Applications such as bin picking require the use of stereo vision systems to determine the three-dimensional (3D) location and orientation of parts. In such applications, images from stereo cameras are used to generate a disparity map from which depth information can be calculated. While useful, such systems provide only a limited field of view and cannot be used in robotics and surveillance applications that require 360° panoramic 3D images to be generated.
While LIDAR-based systems such as the HDL-64E from Velodyne (Morgan Hill, CA; http://velodynelidar.com) can be used for obstacle detection and navigation of autonomous ground vehicles, their used of multiple laser emitters makes them expensive. To reduce the cost of such panoramic imaging systems, Dr. Ahmed Belbachir and his colleagues at the Austrian Institute of Technology (AIT; Vienna, Austria; www.ait.ac.at) have developed a 3D panoramic imaging camera based on dynamic vision sensors.
Jointly developed with Thales (Paris, France; www.thalesgroup.com) the TUCO-3D camera system employs two 1024 x 1 image sensors integrated onto a stereo sensor board. In turn, this sensor head is mounted onto a scanning platform that contains a motor and slip ring from Jinpat Electronics (ShenZhen, China; www.slipring.cn) that allows data from the two imagers to be routed to a camera head module. This FPGA-based camera head module is used to configure the camera head module and transfer data to a gigabit Ethernet interface.
Unlike traditional linear CCD or CMOS-based line scan imagers where photons impinging on each pixel are converted to electrons at a synchronous data rate, the two line-scan imagers used in the TUCO-3D camera are based on the principle of asynchronous imaging. These dynamic vision sensors consist of autonomous pixels that independently and asynchronously generate an output based on temporal contrast changes in the scene.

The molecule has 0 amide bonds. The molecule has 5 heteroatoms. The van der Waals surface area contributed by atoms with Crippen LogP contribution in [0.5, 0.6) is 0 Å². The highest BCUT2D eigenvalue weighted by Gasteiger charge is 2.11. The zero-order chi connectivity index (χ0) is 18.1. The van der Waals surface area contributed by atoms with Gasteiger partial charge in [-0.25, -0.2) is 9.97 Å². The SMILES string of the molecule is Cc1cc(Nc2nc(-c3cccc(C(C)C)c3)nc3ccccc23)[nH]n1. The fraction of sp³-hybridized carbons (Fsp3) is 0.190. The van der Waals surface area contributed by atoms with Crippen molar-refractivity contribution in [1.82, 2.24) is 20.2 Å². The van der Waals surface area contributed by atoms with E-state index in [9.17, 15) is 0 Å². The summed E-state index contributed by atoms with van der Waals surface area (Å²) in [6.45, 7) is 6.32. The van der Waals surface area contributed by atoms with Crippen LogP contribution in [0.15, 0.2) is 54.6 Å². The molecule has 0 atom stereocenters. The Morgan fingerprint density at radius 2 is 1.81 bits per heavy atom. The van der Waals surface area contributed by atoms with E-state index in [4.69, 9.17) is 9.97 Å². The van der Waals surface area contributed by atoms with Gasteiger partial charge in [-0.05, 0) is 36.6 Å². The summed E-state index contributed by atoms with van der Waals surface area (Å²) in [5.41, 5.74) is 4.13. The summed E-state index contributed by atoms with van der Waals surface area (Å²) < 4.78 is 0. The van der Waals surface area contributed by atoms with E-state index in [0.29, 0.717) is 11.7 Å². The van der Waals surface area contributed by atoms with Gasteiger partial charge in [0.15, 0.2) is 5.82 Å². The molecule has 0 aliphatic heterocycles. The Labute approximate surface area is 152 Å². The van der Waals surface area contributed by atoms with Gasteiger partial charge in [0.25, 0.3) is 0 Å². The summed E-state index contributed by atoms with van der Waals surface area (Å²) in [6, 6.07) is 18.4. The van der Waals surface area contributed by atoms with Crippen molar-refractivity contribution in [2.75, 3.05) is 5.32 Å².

Since an output event from pixels will only be generated if the contrast in a scene changes, data transmission rates from the imagers are lower than those of synchronous devices. This is especially important since the camera head containing the devices rotates at 10 revolutions per second, generating 2 x 2500 x 1024 edge maps. After image data is transferred to a PC over the Gigabit Ethernet interfaces, a correspondence between the outputs of the two imagers must be computed.
"Classical stereo vision makes use of finding correspondences between two images of the same scene taken from two different viewpoints," says Belbachir. "However, the two dynamic vision sensors do not generate synchronized pixel data that correspond to the intensity of light falling on each pixel but temporal events that can be considered as sparse features."
Using classical techniques, pixels where no such temporal events occur would then be considered as matching pixels, which would obviously be an incorrect assumption. Instead, Belbachir's event-driven reconstruction algorithm is based on gradient profiling to find feature correspondences and calculate depth information.
After stereo matching, a color coded depth map of the panoramic image can be generated with a depth accuracy ranging from 3-20% for distances between 1-10 m. While at present the image reconstruction is PC-based and can be performed at 1 fps, a real-time implementation is possible using the FPGA within the TUCO-3D's camera head module.